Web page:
Miami-Dade County

Miami-Dade Census PSA Triggers ‘Equal Time' Concerns

The PSA features Miami-Dade Mayor Carlos Gimenez and Commissioner Steve Bovo, who are currently running for higher office. 

Miami-Dade County is urging people to fill out information for the U.S. Census by airing a public service announcement (PSA) featuring three prominent government officials: Mayor Carlos Gimenez, Chair of the County Commission Audrey Edmonson, and Commissioner Esteban “Steve” Bovo.

Two of those officials, Gimenez and Bovo, are also running for higher office. The PSA brings up "equal time" concerns for the November election and has saved one of their opponents tens of thousands of dollars.

The "equal-time" rule is meant to ensure people holding public office don’t use it to an unfair advantage over other candidates.

Gimenez is trying to unseat incumbent U.S. Rep. Debbie Mucarsel-Powell, a Democrat representing District 26, stretching from Southwest Miami-Dade to the Florida Keys. Commissioner Bovo is facing Commissioner Daniella Levine Cava in the Miami-Dade mayor race. 

NBC 6 obtained the cable contract for Miami-Dade from the county showing Miami-Dade paid $23,409 for the PSA to run 7,020 times across the county and down to the Florida Keys. 

The fact the PSA will air in the Florida Keys, part of the Monroe County government, raises similar concerns over emergency texts which were sent by Miami-Dade with Mayor Gimenez’s name labeled on them earlier this Spring. The Florida Keys are not in Miami-Dade County but are within the boundaries of District 26 where Gimenez is trying to unseat Mucarsel-Powell. 

Director of the Miami-Dade Communication Department, Inson Kim, tells NBC 6 the PSA went to the Florida Keys because the region is packaged as the same "zone" as Homestead, a city in Miami-Dade.

When someone buys time on cable television, they purchase different zones representing areas of the county, Kim explained.

"When we do a buy with Comcast for Countywide, they give us all of the zones to be able to reach all of Miami-Dade County. This zone is included in our other Countywide campaigns," Kim wrote in an email to NBC 6.

The county purchased a similar cable contract for its hurricane preparedness campaign.  

The contract shows PSAs will air over a wide array of stations - from Comedy Central to ESPN - beginning in August and ending in early September. The message could be watched by tens of thousands of people. 

PSAs get cheaper rates only available to governments when buying time on television.

"We're counting on you to get counted. Complete the census," Gimenez said in the PSA.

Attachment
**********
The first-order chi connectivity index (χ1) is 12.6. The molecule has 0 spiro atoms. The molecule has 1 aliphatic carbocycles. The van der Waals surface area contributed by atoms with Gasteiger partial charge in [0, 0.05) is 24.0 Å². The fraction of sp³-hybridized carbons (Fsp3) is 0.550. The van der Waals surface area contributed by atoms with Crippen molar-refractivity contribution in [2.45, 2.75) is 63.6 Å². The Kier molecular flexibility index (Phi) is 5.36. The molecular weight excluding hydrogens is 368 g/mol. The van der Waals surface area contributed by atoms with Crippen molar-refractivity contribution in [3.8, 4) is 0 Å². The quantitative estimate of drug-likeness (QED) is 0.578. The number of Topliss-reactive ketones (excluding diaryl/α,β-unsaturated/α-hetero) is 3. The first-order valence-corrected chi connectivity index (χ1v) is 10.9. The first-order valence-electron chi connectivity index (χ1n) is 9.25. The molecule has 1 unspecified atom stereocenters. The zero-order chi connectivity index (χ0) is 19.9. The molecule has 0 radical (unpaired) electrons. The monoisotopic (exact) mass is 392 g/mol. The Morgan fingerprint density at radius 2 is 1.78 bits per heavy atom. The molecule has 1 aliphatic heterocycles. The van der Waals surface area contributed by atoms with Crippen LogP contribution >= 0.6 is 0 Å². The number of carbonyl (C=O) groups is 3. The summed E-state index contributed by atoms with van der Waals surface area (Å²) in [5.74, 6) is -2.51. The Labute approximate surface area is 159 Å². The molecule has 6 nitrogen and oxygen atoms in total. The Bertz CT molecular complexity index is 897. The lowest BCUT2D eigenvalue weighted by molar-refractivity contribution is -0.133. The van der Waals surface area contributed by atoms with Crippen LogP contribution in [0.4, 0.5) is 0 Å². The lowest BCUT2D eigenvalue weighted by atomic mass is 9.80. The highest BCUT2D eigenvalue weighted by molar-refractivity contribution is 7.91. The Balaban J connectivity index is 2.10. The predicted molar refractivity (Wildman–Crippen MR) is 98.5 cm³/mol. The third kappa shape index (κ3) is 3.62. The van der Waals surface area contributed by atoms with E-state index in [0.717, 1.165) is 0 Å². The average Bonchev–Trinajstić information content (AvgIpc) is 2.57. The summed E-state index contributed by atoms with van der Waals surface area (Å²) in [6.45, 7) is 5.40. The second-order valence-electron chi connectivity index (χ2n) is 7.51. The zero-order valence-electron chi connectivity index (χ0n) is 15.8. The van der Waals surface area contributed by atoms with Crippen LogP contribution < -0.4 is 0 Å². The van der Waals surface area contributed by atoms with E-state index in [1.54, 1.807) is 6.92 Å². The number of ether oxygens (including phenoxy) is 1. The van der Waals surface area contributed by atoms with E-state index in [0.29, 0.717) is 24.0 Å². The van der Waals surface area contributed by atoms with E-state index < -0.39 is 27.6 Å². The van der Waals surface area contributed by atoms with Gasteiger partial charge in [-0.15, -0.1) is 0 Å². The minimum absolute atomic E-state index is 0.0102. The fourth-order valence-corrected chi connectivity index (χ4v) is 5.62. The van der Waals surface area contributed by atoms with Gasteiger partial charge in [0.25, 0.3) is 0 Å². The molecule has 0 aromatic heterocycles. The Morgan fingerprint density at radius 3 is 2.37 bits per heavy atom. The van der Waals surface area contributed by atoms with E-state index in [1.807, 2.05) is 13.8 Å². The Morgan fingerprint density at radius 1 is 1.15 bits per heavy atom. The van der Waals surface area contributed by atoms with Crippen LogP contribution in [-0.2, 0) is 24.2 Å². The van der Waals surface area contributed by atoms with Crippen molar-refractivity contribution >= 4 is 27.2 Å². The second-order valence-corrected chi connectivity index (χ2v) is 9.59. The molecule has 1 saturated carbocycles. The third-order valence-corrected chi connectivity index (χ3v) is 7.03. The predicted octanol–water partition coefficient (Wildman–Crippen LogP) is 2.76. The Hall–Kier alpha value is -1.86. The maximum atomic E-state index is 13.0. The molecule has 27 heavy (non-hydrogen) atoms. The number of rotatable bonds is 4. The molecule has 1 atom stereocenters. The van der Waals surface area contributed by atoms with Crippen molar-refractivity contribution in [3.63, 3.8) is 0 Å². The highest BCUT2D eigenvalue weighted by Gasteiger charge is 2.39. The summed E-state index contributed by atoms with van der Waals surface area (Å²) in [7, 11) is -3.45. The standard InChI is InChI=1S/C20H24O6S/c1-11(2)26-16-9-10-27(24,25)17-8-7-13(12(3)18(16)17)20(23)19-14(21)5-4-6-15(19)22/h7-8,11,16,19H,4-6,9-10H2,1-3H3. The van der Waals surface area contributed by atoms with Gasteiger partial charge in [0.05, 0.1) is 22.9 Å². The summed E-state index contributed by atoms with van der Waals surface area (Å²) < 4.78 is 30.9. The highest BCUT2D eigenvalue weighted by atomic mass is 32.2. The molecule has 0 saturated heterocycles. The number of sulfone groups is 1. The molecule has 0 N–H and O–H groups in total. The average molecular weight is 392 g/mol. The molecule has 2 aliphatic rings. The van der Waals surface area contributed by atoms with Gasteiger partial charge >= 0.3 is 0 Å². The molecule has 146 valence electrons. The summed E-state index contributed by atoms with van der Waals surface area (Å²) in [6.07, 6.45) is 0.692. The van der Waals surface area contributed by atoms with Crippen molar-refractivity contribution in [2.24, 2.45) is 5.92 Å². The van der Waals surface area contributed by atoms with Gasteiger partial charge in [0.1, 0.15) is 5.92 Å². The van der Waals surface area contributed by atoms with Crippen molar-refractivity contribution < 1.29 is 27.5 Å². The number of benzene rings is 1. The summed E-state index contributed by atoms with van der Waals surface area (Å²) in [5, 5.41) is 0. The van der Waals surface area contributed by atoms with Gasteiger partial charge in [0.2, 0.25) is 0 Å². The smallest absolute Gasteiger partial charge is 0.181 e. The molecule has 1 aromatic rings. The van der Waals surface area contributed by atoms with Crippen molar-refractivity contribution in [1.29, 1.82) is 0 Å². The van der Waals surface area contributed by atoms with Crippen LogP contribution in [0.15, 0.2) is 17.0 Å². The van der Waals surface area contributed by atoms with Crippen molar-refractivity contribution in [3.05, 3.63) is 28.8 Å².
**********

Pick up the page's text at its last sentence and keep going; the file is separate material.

NBC 6 has confirmed the PSA featuring Gimenez has saved Mucarsel-Powell’s campaign up to $80,000 in cable television buys in the district.

Cable companies will have to match the lower government rate. It is unclear if Levine Cava will get a similar benefit because the office she is seeking is not a federal post.

The "equal opportunity" requirements are detailed in the Communications Act of 1934. 

Many times governments avoid similar issues by not featuring the candidates likeness or voice in ads.

The PSAs were part of a communications plan recommended by the County’s Census Task Force, according to Bovo’s office. 

Edmonson appointed Bovo to the task force in February 2019. The Board of County Commissioners assigned Bovo to oversee the census project. He has been one of the most prominent advocates asking people to participate.

The census is important for the county because it determines federal funding for government programs.

"Miami-Dade County is relying on you to participate in the 2020 census," Bovo says in the PSA. "This will ensure proper representation in congress and a fair share of federal funds for schools, hospitals, roads, public works, and other vital services and programs."

NBC 6 has reached out to Gimenez's campaign and has not yet heard back.

Levine Cava detailed some of her concerns in a letter to Gimenez about a “lag” in census completion.

"Rather than engaging in PSAs and television ads that have limited reach in the critical run-up to the deadline, the county must deploy more resources into neighborhoods," Levine Cava wrote.

The deadline to complete the census is Sept. 30. Visit my2020census.gov for details. 

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